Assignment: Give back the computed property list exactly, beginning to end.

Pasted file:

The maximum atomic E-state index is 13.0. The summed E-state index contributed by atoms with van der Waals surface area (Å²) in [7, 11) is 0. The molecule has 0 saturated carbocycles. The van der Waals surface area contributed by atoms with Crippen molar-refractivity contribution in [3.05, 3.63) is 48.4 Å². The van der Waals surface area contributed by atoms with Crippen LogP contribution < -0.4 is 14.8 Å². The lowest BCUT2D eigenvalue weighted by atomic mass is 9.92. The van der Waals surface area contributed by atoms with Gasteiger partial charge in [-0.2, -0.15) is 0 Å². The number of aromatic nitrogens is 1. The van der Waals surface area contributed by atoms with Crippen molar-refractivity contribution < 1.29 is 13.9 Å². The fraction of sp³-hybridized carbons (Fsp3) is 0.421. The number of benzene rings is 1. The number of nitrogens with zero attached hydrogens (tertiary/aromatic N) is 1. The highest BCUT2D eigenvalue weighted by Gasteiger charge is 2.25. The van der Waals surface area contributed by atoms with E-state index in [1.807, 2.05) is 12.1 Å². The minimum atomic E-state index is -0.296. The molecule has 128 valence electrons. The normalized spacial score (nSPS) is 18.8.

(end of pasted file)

The maximum atomic E-state index is 13.0. The summed E-state index contributed by atoms with van der Waals surface area (Å²) in [7, 11) is 0. The molecule has 0 saturated carbocycles. The van der Waals surface area contributed by atoms with Crippen molar-refractivity contribution in [3.05, 3.63) is 48.4 Å². The van der Waals surface area contributed by atoms with Crippen LogP contribution < -0.4 is 14.8 Å². The lowest BCUT2D eigenvalue weighted by atomic mass is 9.92. The van der Waals surface area contributed by atoms with Gasteiger partial charge in [-0.2, -0.15) is 0 Å². The number of aromatic nitrogens is 1. The van der Waals surface area contributed by atoms with Crippen molar-refractivity contribution < 1.29 is 13.9 Å². The fraction of sp³-hybridized carbons (Fsp3) is 0.421. The number of benzene rings is 1. The number of nitrogens with zero attached hydrogens (tertiary/aromatic N) is 1. The highest BCUT2D eigenvalue weighted by Gasteiger charge is 2.25. The van der Waals surface area contributed by atoms with E-state index in [1.807, 2.05) is 12.1 Å². The minimum atomic E-state index is -0.296. The molecule has 128 valence electrons. The normalized spacial score (nSPS) is 18.8.